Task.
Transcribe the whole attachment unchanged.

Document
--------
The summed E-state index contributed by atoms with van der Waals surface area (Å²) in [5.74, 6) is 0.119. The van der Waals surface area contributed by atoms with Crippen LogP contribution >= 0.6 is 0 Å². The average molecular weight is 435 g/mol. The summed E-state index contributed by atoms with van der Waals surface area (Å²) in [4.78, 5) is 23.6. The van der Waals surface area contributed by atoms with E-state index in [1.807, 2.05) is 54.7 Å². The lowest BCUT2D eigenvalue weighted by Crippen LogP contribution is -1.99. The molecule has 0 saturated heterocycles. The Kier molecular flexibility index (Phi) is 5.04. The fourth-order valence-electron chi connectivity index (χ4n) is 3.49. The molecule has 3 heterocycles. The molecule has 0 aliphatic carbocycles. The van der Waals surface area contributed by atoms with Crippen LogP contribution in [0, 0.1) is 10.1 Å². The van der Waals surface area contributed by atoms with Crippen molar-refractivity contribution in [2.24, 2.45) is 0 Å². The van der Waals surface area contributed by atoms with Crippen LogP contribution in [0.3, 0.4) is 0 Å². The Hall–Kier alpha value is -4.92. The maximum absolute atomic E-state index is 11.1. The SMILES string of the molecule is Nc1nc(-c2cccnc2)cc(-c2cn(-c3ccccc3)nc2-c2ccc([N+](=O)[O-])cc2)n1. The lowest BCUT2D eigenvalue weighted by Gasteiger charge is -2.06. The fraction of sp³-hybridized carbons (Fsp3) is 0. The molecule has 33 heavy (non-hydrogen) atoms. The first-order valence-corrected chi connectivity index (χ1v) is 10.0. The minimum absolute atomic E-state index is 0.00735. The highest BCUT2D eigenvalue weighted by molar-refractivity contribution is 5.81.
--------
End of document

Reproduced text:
The summed E-state index contributed by atoms with van der Waals surface area (Å²) in [5.74, 6) is 0.119. The van der Waals surface area contributed by atoms with Crippen LogP contribution >= 0.6 is 0 Å². The average molecular weight is 435 g/mol. The summed E-state index contributed by atoms with van der Waals surface area (Å²) in [4.78, 5) is 23.6. The van der Waals surface area contributed by atoms with E-state index in [1.807, 2.05) is 54.7 Å². The lowest BCUT2D eigenvalue weighted by Crippen LogP contribution is -1.99. The molecule has 0 saturated heterocycles. The Kier molecular flexibility index (Phi) is 5.04. The fourth-order valence-electron chi connectivity index (χ4n) is 3.49. The molecule has 3 heterocycles. The molecule has 0 aliphatic carbocycles. The van der Waals surface area contributed by atoms with Crippen LogP contribution in [0, 0.1) is 10.1 Å². The van der Waals surface area contributed by atoms with Crippen molar-refractivity contribution in [2.24, 2.45) is 0 Å². The van der Waals surface area contributed by atoms with Crippen LogP contribution in [0.3, 0.4) is 0 Å². The Hall–Kier alpha value is -4.92. The maximum absolute atomic E-state index is 11.1. The SMILES string of the molecule is Nc1nc(-c2cccnc2)cc(-c2cn(-c3ccccc3)nc2-c2ccc([N+](=O)[O-])cc2)n1. The lowest BCUT2D eigenvalue weighted by Gasteiger charge is -2.06. The fraction of sp³-hybridized carbons (Fsp3) is 0. The molecule has 33 heavy (non-hydrogen) atoms. The first-order valence-corrected chi connectivity index (χ1v) is 10.0. The minimum absolute atomic E-state index is 0.00735. The highest BCUT2D eigenvalue weighted by molar-refractivity contribution is 5.81.